Timeline from 1880 to 1890

Significant Events in the 1880s

Photograph showing construction of the Brooklyn Bridge roadway.
Construction of the roadway on the Brooklyn Bridge. Getty Images



  • The word boycott entered the English language when tenant farmers in Ireland organized and refused to pay a landlord's agent whose name was Capt. Charles Boycott. The term quickly spread to America, appearing in newspapers, and its usage became widespread.
  • Spring 1880: British troops under Gen. Frederick Roberts marched from Kabul to Kandahar during the Second Anglo-Afghan War, relieving a threatened British garrison and securing a victory over Afghan fighters.
  • April 18, 1880: William Ewart Gladstone defeated Benjamin Disraeli in a British election and Gladstone became prime minister for the second time.
  • July 1880: The French-American Union announced that enough money had been raised to complete the construction of the Statue of Liberty, though money would still have to be raised to construct its pedestal in New York.
  • November 2, 1880: James Garfield defeated Winfield Hancock in the U.S. presidential election.
  • November 11, 1880: Notorious Australian outlaw Ned Kelly was hanged in Melbourne, Australia.
  • December 1880: Inventor Thomas A. Edison used electric Christmas lights for the first time, hanging them outside his lab in Menlo Park, New Jersey.


  • January 19, 1881: John Sutter, who owned the sawmill where a gold discovery began the California Gold Rush, died in Washington, D.C.
  • March 4, 1881: James Garfield was inaugurated as president of the United States.
  • March 13, 1881: Alexander II, son of Nicholas I, was assassinated.
  • April 1881: Pogroms began in Russia after Jews were blamed for the assassination of Czar Nicholas II. Refugees from the Russian pogroms would arrive in New York City and inspire poet Emma Lazarus to write her poem, "The New Colossus."
  • April 19, 1881: Benjamin Disraeli, British novelist and politician, died at the age of 76.
  • May 21, 1883: The American Red Cross was incorporated by Clara Barton.
  • July 2, 1881: President James Garfield was shot by Charles Guiteau at a Washington, D.C. train station.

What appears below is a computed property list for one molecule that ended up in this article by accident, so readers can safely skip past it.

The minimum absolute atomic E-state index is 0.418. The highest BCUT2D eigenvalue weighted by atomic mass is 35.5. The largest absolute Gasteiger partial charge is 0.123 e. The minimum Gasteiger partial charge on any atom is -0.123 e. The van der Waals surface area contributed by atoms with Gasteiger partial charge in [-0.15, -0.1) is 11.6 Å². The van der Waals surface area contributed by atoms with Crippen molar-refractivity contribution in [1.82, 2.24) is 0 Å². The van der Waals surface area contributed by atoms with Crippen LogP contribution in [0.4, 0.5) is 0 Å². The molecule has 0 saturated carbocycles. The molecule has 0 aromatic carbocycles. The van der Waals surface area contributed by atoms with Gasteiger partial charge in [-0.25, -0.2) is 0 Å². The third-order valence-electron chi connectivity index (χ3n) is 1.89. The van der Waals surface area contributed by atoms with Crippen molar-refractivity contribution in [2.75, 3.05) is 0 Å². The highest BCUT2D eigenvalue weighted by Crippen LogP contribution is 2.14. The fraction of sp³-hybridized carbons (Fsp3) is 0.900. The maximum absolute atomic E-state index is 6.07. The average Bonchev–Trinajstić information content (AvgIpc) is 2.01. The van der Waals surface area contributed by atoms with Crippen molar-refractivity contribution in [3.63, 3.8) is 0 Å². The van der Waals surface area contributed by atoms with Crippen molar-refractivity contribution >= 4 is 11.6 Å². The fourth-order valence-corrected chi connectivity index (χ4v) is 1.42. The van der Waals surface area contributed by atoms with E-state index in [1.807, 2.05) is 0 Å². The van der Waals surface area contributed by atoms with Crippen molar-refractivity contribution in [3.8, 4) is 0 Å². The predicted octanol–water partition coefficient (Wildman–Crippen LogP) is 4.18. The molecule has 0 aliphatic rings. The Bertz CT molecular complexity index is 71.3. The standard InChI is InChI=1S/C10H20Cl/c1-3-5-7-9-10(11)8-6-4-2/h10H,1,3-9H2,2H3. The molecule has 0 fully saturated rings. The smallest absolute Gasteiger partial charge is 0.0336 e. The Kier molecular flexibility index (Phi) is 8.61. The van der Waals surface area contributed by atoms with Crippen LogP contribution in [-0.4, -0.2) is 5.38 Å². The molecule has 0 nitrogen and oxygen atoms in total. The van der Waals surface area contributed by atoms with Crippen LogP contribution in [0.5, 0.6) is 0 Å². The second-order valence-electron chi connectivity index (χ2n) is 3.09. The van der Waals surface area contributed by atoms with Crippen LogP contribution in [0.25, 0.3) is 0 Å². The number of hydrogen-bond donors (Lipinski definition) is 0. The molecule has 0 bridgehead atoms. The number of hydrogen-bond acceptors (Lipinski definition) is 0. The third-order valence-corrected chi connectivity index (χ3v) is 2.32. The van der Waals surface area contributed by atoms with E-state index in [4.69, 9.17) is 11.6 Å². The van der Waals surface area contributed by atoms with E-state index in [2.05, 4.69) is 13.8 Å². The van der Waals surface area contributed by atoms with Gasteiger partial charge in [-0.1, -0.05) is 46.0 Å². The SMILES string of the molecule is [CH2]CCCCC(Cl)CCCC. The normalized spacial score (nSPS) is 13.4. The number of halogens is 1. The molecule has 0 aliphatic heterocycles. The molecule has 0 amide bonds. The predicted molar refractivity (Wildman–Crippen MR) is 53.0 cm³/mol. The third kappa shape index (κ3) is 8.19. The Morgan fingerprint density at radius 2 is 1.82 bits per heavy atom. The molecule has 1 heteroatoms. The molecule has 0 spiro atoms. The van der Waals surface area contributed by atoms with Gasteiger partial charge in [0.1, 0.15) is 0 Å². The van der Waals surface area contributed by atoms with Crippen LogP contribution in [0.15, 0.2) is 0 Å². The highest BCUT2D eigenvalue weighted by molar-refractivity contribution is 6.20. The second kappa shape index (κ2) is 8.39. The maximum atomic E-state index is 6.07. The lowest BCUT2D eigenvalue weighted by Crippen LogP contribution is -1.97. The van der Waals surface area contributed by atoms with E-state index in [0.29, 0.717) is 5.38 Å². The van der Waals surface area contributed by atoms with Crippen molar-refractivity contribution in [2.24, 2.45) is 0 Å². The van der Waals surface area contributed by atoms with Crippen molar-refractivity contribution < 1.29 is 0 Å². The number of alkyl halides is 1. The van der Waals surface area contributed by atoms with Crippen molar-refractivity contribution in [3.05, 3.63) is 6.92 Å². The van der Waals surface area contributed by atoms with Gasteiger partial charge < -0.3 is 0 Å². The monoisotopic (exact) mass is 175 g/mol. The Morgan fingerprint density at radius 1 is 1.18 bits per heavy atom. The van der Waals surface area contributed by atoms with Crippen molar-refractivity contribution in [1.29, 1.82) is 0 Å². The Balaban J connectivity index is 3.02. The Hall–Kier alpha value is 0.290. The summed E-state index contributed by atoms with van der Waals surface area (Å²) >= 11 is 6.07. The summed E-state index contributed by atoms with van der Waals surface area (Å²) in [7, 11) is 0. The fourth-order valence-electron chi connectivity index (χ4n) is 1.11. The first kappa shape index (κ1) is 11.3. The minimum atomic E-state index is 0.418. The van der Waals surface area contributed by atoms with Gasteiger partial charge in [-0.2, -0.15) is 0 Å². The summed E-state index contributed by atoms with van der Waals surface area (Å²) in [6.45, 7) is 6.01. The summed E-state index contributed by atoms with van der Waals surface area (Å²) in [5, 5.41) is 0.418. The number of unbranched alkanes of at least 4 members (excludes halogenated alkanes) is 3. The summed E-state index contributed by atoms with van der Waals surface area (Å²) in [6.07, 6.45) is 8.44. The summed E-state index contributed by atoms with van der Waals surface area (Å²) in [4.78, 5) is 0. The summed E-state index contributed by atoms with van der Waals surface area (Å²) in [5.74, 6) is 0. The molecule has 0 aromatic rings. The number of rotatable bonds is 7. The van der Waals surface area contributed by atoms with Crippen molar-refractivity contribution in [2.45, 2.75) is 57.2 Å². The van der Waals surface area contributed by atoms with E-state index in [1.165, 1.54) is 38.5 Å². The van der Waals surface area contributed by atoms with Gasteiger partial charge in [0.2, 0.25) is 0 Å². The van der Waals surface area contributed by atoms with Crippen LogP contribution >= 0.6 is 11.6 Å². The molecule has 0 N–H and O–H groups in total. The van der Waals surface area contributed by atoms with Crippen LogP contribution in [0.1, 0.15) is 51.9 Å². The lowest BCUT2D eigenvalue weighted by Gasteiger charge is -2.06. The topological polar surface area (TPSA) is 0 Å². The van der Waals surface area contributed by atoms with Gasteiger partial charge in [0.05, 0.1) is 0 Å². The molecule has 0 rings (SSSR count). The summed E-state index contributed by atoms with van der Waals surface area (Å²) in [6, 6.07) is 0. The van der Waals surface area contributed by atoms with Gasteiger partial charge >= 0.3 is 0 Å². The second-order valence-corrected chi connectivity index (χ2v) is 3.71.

• July 14, 1881: Outlaw Billy the Kid was shot and killed by lawman Pat Garrett in New Mexico territory.
  • September 19, 1881: President James Garfield died after being wounded in a shooting 11 weeks earlier. The vice president, Chester A. Arthur, became president.
  • October 13, 1881: Irish political leader Charles Stewart Parnell was arrested and imprisoned by British authorities.
  • October 26, 1881: The Gunfight at the O.K. Corral took place in Tombstone, Arizona.


Photograph of Ralph Waldo Emerson
Ralph Waldo Emerson. Stock Montage/Getty Images
  • April 27, 1882: Ralph Waldo Emerson, influential American writer and Transcendentalist, died at the age of 78.
  • May 2, 1882: Irish political leader Charles Stewart Parnell was released from prison.
  • June 2, 1882: Giuseppe Garibaldi, Italian revolutionary hero, died at the age of 74.
  • September 5, 1882: The first commemoration of Labor Day was held in New York City when 10,000 workers held a march.
  • December 1882: The first Christmas tree with electric lights was created by Edward Johnson, an employee of Thomas Edison. The tree was notable enough to be written about in newspapers, but within decades electric Christmas tree lights were commonplace in America.
  • December 10, 1882: Photographer Alexander Gardner, who took notable photographs of the Civil War, died at the age of 61. His photographs of Antietam, when displayed for the public in late 1862, changed the way the public thought of warfare.


  • March 14, 1883: Philosopher Karl Marx died at the age of 64.
  • May 24, 1883: The Brooklyn Bridge was opened with an enormous celebration after more than a decade of construction.